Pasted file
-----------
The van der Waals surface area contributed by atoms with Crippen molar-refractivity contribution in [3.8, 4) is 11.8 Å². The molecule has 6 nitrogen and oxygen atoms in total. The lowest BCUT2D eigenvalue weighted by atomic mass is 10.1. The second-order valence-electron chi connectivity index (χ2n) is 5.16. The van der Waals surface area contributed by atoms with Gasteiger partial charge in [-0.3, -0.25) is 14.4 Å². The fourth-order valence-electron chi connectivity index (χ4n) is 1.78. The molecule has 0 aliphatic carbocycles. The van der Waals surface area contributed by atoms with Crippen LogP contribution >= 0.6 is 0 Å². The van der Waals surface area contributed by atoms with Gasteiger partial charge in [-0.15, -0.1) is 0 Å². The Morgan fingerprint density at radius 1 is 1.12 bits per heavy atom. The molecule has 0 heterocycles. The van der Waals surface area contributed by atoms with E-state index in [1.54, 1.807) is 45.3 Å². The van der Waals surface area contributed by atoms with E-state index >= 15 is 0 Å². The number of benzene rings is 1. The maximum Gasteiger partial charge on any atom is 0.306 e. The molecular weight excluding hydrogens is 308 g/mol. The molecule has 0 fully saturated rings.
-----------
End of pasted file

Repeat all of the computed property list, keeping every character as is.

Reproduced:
The van der Waals surface area contributed by atoms with Crippen molar-refractivity contribution in [3.8, 4) is 11.8 Å². The molecule has 6 nitrogen and oxygen atoms in total. The lowest BCUT2D eigenvalue weighted by atomic mass is 10.1. The second-order valence-electron chi connectivity index (χ2n) is 5.16. The van der Waals surface area contributed by atoms with Gasteiger partial charge in [-0.3, -0.25) is 14.4 Å². The fourth-order valence-electron chi connectivity index (χ4n) is 1.78. The molecule has 0 aliphatic carbocycles. The van der Waals surface area contributed by atoms with Crippen LogP contribution >= 0.6 is 0 Å². The van der Waals surface area contributed by atoms with Gasteiger partial charge in [-0.15, -0.1) is 0 Å². The Morgan fingerprint density at radius 1 is 1.12 bits per heavy atom. The molecule has 0 heterocycles. The van der Waals surface area contributed by atoms with E-state index in [1.54, 1.807) is 45.3 Å². The van der Waals surface area contributed by atoms with E-state index >= 15 is 0 Å². The number of benzene rings is 1. The maximum Gasteiger partial charge on any atom is 0.306 e. The molecular weight excluding hydrogens is 308 g/mol. The molecule has 0 fully saturated rings.